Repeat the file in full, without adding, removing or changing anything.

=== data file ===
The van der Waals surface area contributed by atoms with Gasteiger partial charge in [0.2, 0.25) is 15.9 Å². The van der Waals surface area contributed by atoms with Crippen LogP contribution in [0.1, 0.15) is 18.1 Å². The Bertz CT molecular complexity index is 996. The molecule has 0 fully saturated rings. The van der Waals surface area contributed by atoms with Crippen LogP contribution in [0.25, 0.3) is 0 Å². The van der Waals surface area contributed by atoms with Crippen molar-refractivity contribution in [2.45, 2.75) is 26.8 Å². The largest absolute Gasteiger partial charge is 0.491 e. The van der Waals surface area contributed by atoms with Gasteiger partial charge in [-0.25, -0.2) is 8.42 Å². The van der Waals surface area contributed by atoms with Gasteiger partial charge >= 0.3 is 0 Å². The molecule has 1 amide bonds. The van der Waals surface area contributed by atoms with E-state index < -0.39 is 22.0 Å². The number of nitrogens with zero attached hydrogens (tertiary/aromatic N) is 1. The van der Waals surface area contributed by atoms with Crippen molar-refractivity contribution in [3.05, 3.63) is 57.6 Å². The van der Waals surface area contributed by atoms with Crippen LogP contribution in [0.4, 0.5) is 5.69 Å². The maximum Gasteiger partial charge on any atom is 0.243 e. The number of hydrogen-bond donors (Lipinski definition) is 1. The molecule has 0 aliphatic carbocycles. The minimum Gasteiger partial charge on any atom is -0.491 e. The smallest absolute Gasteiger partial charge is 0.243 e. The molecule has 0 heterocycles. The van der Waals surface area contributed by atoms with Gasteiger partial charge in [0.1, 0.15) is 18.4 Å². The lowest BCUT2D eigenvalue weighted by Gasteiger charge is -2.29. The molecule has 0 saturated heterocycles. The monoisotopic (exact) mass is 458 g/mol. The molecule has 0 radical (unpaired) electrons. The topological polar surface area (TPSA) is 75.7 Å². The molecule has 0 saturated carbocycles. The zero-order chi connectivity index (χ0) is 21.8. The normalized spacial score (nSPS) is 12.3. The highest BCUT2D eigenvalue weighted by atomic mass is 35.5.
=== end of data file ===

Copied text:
The van der Waals surface area contributed by atoms with Gasteiger partial charge in [0.2, 0.25) is 15.9 Å². The van der Waals surface area contributed by atoms with Crippen LogP contribution in [0.1, 0.15) is 18.1 Å². The Bertz CT molecular complexity index is 996. The molecule has 0 fully saturated rings. The van der Waals surface area contributed by atoms with Crippen LogP contribution in [0.25, 0.3) is 0 Å². The van der Waals surface area contributed by atoms with Crippen molar-refractivity contribution in [2.45, 2.75) is 26.8 Å². The largest absolute Gasteiger partial charge is 0.491 e. The van der Waals surface area contributed by atoms with Gasteiger partial charge in [-0.25, -0.2) is 8.42 Å². The van der Waals surface area contributed by atoms with Gasteiger partial charge >= 0.3 is 0 Å². The molecule has 1 amide bonds. The van der Waals surface area contributed by atoms with E-state index < -0.39 is 22.0 Å². The number of nitrogens with zero attached hydrogens (tertiary/aromatic N) is 1. The van der Waals surface area contributed by atoms with Crippen molar-refractivity contribution in [3.05, 3.63) is 57.6 Å². The van der Waals surface area contributed by atoms with Crippen LogP contribution in [0.4, 0.5) is 5.69 Å². The maximum Gasteiger partial charge on any atom is 0.243 e. The number of hydrogen-bond donors (Lipinski definition) is 1. The molecule has 0 aliphatic carbocycles. The minimum Gasteiger partial charge on any atom is -0.491 e. The smallest absolute Gasteiger partial charge is 0.243 e. The molecule has 0 heterocycles. The van der Waals surface area contributed by atoms with Gasteiger partial charge in [0.1, 0.15) is 18.4 Å². The lowest BCUT2D eigenvalue weighted by Gasteiger charge is -2.29. The molecule has 0 saturated heterocycles. The monoisotopic (exact) mass is 458 g/mol. The molecule has 0 radical (unpaired) electrons. The topological polar surface area (TPSA) is 75.7 Å². The molecule has 0 saturated carbocycles. The zero-order chi connectivity index (χ0) is 21.8. The normalized spacial score (nSPS) is 12.3. The highest BCUT2D eigenvalue weighted by atomic mass is 35.5.